Despite this, feminists in the Middle East are far from achieving full gender equality, much like the rest of the world. Probably because sexism and misogyny is so deeply entwined in our culture, not just in any specific religion, but in society, in our day to day life. We are all still fighting, no matter what religion or race, to be equal with each other. So if you are reading this, and have realized how truly messed up our world is, try to do something about it. Whether you have any negative racial stereotypes, or see sexism in your daily life, fight against it. It may not do much right now, but it may, in the long run. It’s time for us to be on our own side, right?
Whenever the Middle East is brought up, what comes to mind? What is your perspective on the people who live there? Western media and culture heavily influence the rest of the world’s perspective on this region of our planet; heck, even the term “Middle East” is Euro-centric (the more accurate, Asian-centric name would be “Western Asia”). So because of this, we tend to have a lot of stereotypes—usually negative ones—about the Middle East and the people who live there.
One of the most prevalent stereotypes is that Middle Eastern = Arab = Muslim = terrorist. Yes, Arab is the most predominant ethnic group, but there are also plenty others, including Persians, Turks, and many more. Same goes for Islam—it is the predominant religion, but there are many others, including Judaism and Christianity (which were, if you’ll recall from your world history class, both established in this area of the world). Also, Arab and Muslim are not necessarily the same, as there are Arabs who are not Muslim and Muslims who are not Arab. The Middle East is actually really diverse with their many cultures and religions, that just doesn’t get represented in the media very often, if at all. As for the terrorist/bomber/criminal/violent/etc. stereotype, which I believe was further propagated after the 9/11 attack, that is definitely not true, thinking that is way outdated and if you do think that I suggest you get some perspective. You’ll find that terrorists can come from any part of the world. (Just saying.)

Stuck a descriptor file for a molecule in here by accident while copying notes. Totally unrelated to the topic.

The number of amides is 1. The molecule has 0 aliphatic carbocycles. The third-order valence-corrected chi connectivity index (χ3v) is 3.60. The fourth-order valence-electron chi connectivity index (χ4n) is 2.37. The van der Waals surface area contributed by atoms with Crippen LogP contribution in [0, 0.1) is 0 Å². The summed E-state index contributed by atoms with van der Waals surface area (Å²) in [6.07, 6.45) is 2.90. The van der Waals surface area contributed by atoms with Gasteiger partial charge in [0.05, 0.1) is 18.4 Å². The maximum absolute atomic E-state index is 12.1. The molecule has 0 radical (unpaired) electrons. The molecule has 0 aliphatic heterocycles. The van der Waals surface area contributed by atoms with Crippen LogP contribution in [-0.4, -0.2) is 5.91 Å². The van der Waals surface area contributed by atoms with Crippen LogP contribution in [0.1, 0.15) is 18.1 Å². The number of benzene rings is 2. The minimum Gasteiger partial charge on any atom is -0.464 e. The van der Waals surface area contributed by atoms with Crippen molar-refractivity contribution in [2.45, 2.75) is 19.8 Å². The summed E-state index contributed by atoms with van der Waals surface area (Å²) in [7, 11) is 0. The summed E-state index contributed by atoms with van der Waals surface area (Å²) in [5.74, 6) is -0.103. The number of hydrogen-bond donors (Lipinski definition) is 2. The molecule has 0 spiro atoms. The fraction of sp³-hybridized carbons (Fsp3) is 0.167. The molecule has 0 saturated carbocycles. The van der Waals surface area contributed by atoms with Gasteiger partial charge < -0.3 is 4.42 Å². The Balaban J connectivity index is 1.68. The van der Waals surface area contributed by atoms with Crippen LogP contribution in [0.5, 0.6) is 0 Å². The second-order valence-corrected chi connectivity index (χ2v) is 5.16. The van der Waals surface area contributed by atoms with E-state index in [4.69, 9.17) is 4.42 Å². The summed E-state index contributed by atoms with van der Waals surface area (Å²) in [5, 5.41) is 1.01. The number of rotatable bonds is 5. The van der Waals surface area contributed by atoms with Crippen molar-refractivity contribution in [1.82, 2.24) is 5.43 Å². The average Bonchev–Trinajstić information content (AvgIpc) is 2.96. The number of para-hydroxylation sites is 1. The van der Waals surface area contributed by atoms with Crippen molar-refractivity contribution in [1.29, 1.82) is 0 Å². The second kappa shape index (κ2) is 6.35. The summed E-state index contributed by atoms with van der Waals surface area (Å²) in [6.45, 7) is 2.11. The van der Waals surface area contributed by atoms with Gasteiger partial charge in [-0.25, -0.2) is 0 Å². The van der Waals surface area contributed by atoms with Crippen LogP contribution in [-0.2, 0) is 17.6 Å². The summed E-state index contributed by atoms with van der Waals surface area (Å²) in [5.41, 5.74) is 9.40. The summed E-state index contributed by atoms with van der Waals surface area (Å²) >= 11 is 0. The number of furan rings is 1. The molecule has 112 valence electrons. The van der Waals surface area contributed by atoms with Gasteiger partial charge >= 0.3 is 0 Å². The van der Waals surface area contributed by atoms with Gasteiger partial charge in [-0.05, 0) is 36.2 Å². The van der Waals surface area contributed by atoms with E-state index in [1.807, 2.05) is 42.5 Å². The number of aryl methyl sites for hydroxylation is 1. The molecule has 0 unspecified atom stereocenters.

Another common stereotype is that the Middle East is all desert; again, false. Having traveled to the Middle East a couple of times in the past, I can assure you that you can see more than just sand, oil, and camels. Though the climate is more on the warm side (it reaches over 40 degrees Celsius in the summer!), there’s plenty more to see other than the desert. Aside from the existence of fertile forests and mountain ranges, the architecture of buildings in the cities there are amazing. Even all the roads and highways look very well planned out and paved, you wouldn’t even think you were in a desert.
But the one thing that irks me the most about the Western view on the Middle East is their perception of women. In Western media, Middle Eastern women are almost always represented as either belly dancers or concubines part of a harem. These women, oftentimes the women who wear veils or hijab, are viewed as oppressed by their religion. To those people who think that, let me ask you this: aren’t a lot of women from various parts of the world also oppressed? And aren’t these women battling their oppression, to claim the rights they rightfully deserve?
Just as women in all parts of the world are fighting oppression in its many forms, so do the women in the Middle East. There are feminists in the Middle East: women who are fighting for their rights, much like feminists in other parts of the world. It’s just a lot harder for them in the Middle East, because as mentioned earlier, Islam is the predominant religion in this part of the world, and for the longest time, Islam has been interpreted and promulgated as a male-dominant religion. So, in response to this, Islamic feminism was born.
Islamic feminism is vastly different from Western, secular feminism because it is more radical, and basing its ideologies and arguments on the Qur’an. In the present, Islamic feminists fight against the Muslim Personal Law (MPL) which includes laws on polygyny (polygamy in Islam), divorce, marital property, etc. They also debate on the laws regarding dress code, whether or not the veil (hijab/burqa) should be banned, required, or optional. Additionally, they call for equality in the Mosque, and in leading prayers. This brand of feminism extends beyond the Middle East, as there are Muslims in other parts of the world as well — in Pakistan, Indonesia, and many others. Islamic feminists are seen protesting for the rights in the streets, making discourse about Islamic beliefs, and in some cases, even leading countries. Little by little, they are gaining power, not to dominate their male counterparts—which is the common misconception about feminism—but to be equal to them.
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